Puppies with Set Ears The ears should be separated from a half inch to an inch in the middle of the skull, depending on the width of the skull and the size of the ears. When the tip of the ear is glued just above or back from the outer corner of the eye, the tip will touch the cheek as called for in the Standard. The line across the fold of the ear will be level. Ears should remained glued for 4 weeks. Left up any longer and the hair will be so long that the ears will rise with the hair and be set too high.
The Finished Product
Correct Ears From Behind Notice the symmetry in the ears when viewed from behind. The line of the ears across the top of the fold should be level.
Troubleshooting Figure 1 illustrates ears set too high. Figure 2 shows ears well set. Figure 3 illustrates an ear set that curves the fold into a crescent when viewed from above at A-B, lowering the fold at B making the ear appear smaller in width. Figure 3 may encourage infection in the ears since there is less ventilation during the gluing process.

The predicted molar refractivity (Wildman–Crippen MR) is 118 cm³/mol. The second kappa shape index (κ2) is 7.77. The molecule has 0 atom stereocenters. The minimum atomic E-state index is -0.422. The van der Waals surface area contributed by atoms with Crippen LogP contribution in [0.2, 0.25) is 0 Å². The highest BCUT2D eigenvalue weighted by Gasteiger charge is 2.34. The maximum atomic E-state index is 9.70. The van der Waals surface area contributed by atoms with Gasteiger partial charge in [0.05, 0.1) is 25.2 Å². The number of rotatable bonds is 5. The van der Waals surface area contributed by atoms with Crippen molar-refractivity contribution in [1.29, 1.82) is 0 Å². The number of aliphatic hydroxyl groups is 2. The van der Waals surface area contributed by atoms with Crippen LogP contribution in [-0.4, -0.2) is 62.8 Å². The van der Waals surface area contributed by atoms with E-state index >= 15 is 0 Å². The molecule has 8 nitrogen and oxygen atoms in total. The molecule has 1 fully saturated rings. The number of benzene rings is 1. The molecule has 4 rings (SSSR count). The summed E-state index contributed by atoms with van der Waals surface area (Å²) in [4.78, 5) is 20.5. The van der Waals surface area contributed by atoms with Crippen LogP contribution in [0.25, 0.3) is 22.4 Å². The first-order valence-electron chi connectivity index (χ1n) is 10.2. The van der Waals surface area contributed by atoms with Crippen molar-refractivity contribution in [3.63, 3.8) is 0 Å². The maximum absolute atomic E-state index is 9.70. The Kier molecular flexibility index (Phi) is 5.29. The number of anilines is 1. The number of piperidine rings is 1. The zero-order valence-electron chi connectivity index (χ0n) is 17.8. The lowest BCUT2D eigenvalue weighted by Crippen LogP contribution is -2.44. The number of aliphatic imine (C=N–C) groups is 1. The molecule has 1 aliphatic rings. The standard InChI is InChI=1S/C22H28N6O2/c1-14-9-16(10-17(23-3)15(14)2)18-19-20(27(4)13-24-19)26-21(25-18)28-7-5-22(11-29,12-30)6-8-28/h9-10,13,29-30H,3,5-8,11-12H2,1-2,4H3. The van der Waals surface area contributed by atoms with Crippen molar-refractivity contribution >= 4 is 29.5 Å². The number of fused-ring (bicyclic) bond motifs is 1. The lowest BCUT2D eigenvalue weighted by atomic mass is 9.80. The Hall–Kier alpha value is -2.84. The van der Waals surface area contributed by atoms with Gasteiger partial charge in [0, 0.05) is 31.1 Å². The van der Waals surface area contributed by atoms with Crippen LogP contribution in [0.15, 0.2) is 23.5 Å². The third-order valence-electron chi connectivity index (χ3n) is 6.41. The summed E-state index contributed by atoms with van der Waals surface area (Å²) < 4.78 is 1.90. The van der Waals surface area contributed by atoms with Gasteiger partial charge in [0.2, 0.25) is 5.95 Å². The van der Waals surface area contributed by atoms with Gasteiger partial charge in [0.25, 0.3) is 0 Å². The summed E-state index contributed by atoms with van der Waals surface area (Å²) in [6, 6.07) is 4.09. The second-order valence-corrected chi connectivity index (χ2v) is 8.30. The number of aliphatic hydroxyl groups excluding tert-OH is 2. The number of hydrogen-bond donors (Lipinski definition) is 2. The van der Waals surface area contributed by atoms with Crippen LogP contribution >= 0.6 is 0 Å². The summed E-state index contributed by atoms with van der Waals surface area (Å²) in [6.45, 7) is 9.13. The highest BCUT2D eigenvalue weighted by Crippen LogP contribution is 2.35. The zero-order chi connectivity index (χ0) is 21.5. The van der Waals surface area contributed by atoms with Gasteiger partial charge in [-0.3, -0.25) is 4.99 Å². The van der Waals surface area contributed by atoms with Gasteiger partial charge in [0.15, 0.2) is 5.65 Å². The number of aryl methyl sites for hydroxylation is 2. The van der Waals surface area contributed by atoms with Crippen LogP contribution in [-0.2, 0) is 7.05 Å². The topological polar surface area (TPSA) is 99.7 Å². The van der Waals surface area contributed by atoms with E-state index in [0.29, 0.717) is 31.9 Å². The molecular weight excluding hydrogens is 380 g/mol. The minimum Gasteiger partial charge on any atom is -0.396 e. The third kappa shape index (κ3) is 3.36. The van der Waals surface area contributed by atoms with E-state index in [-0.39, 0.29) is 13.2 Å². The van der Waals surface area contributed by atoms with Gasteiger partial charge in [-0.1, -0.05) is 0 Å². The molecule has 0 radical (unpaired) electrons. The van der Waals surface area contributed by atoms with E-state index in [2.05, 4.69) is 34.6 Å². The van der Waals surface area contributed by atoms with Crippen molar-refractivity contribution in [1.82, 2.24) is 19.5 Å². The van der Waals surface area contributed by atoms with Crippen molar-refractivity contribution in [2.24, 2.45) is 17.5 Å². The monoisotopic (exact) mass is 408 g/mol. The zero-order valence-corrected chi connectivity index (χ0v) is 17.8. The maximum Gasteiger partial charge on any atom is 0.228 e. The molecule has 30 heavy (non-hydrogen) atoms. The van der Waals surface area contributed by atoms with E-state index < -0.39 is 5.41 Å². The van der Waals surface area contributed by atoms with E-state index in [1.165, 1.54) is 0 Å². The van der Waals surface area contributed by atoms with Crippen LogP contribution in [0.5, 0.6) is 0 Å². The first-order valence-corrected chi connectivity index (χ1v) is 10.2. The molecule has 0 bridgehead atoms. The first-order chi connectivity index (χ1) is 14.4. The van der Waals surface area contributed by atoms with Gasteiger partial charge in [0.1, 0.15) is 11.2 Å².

Incorrectly Set Ears The picture on the left illustrates flying ears. The ears stand straight up or seem to look like bird wings placed on the side of the dog’s head. The picture on the right shows the results of setting the ears too high above the skull, or pulling the ears back from the indentation over the eye. Both these dogs have ears well placed on their heads. A temporary correction for either of these problems is to weight the ears on the underside. You can use tungsten powder readily available in dog supply catalogs, mixed in a horse salve. This only needs to be done if you are planning on showing your puppy. No amount of resetting will affect any change after the dog is nine months of age.